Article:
Alcohol Related Pancreatitis

Long Term Alcohol Effects: Pancreatitis. The pancreas helps regulate the body's blood sugar levels by producing insulin. In addition, the pancreas is instrumental in digesting the food people eat.

Long-term hazardous and excessive drinking can lead to pancreatitis (that is, an inflammation of the pancreas).

Pancreatitis is associated with excessive weight loss and severe abdominal pain and can lead to death.

Alcohol Related Heart Disease

One of the few verifiable positive aspects of drinking alcohol is that drinking in moderation can actually have positive effects on the heart, especially with individuals who are at the greatest risk for heart attacks, such as women after menopause and men over the age of 45.

Chronic and hazardous drinking, on the other hand, increases the risk for long term alcohol effects like certain kinds of stroke, high blood pressure, and heart disease.

Alcohol Related Cancer

Long-term heavy drinking and excessive alcohol increases the risk of developing certain types of cancer, especially cancer of the esophagus, mouth, throat, and the voice box.

Excessive alcohol may also increase the risk of long term alcohol effects such as developing cancer of the colon and of the rectum.

Clearly, people with a chronic alcohol abuse or alcoholism problem run the risk of developing other serious medical conditions such as alcohol-related cancer.


Research has shown, moreover, that women who drink two or more drinks per day slightly increases their risk for developing breast cancer.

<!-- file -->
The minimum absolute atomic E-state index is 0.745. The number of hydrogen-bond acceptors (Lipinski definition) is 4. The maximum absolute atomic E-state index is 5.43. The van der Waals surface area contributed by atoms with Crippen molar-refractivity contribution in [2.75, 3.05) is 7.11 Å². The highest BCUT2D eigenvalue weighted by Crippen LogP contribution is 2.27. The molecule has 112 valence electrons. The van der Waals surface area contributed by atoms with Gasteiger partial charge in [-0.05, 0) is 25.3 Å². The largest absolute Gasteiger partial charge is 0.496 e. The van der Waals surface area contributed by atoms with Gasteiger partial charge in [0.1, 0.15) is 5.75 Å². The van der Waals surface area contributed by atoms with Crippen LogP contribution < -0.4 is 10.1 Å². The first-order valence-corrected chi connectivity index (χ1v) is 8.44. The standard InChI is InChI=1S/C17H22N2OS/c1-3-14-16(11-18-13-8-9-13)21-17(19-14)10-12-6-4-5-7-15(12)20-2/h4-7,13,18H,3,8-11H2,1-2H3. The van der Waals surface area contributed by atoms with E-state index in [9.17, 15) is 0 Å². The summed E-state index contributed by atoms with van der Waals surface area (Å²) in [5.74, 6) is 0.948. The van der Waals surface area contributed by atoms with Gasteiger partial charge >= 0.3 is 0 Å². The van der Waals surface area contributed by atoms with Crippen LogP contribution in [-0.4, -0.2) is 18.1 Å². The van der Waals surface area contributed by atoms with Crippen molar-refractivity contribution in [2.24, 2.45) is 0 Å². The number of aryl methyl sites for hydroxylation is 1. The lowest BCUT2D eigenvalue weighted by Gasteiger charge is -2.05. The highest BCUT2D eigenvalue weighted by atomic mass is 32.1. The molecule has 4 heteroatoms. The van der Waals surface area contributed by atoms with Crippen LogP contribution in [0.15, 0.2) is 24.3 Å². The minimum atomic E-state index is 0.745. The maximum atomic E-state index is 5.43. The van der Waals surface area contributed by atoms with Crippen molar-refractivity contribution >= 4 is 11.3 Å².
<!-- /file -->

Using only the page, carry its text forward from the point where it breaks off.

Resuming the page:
Alcohol Related Liver Disease

Long Term Alcohol Effects: Liver Disease. More than 2 million U.S. problem drinkers suffer from alcohol-related liver disease.

Some people who exhibit problem drinking develop alcoholic hepatitis (that is, an inflammation of the liver) as a consequence of long-term heavy drinking.

The symptoms of alcoholic hepatitis include the following: fever, jaundice (an abnormal yellowing of the urine, skin, and the eyeballs), and abdominal pain.

If the problem drinker persists in drinking, moreover, alcoholic hepatitis can be fatal. If the individual with the drinking problem stops drinking, however, alcoholic hepatitis is frequently reversible.

Long Term Alcohol Effects: Cirrhosis. Approximately 10 to 20 % of the problem drinkers who drink excessively develop cirrhosis of the liver (that is, a scarring of the liver).